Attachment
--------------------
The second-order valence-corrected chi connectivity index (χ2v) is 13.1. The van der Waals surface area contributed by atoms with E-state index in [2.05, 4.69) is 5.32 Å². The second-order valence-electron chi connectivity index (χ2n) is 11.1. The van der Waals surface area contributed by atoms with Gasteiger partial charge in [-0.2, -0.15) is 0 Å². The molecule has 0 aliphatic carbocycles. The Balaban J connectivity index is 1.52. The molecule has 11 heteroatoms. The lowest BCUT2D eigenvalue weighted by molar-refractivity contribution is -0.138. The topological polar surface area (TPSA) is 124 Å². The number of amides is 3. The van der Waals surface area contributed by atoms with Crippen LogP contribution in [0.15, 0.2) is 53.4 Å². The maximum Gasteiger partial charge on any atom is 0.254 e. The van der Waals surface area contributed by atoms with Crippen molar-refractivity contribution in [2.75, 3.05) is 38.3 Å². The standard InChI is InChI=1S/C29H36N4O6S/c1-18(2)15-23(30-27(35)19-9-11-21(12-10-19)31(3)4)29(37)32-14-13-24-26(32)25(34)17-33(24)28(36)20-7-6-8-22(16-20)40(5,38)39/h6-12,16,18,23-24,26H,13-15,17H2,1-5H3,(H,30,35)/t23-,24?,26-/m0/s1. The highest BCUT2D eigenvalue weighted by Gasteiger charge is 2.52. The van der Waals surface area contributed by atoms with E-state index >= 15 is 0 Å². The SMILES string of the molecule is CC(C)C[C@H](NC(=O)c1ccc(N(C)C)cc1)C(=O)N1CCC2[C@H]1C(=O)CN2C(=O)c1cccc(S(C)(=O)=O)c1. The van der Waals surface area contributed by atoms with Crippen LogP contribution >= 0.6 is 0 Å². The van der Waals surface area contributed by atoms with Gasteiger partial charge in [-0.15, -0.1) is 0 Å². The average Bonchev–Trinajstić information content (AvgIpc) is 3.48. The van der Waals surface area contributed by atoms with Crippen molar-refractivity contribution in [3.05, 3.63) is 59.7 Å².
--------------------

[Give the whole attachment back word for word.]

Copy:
The second-order valence-corrected chi connectivity index (χ2v) is 13.1. The van der Waals surface area contributed by atoms with E-state index in [2.05, 4.69) is 5.32 Å². The second-order valence-electron chi connectivity index (χ2n) is 11.1. The van der Waals surface area contributed by atoms with Gasteiger partial charge in [-0.2, -0.15) is 0 Å². The molecule has 0 aliphatic carbocycles. The Balaban J connectivity index is 1.52. The molecule has 11 heteroatoms. The lowest BCUT2D eigenvalue weighted by molar-refractivity contribution is -0.138. The topological polar surface area (TPSA) is 124 Å². The number of amides is 3. The van der Waals surface area contributed by atoms with Crippen LogP contribution in [0.15, 0.2) is 53.4 Å². The maximum Gasteiger partial charge on any atom is 0.254 e. The van der Waals surface area contributed by atoms with Crippen molar-refractivity contribution in [2.75, 3.05) is 38.3 Å². The standard InChI is InChI=1S/C29H36N4O6S/c1-18(2)15-23(30-27(35)19-9-11-21(12-10-19)31(3)4)29(37)32-14-13-24-26(32)25(34)17-33(24)28(36)20-7-6-8-22(16-20)40(5,38)39/h6-12,16,18,23-24,26H,13-15,17H2,1-5H3,(H,30,35)/t23-,24?,26-/m0/s1. The highest BCUT2D eigenvalue weighted by Gasteiger charge is 2.52. The van der Waals surface area contributed by atoms with E-state index >= 15 is 0 Å². The SMILES string of the molecule is CC(C)C[C@H](NC(=O)c1ccc(N(C)C)cc1)C(=O)N1CCC2[C@H]1C(=O)CN2C(=O)c1cccc(S(C)(=O)=O)c1. The van der Waals surface area contributed by atoms with Crippen LogP contribution >= 0.6 is 0 Å². The van der Waals surface area contributed by atoms with Gasteiger partial charge in [-0.15, -0.1) is 0 Å². The average Bonchev–Trinajstić information content (AvgIpc) is 3.48. The van der Waals surface area contributed by atoms with Crippen molar-refractivity contribution in [3.05, 3.63) is 59.7 Å².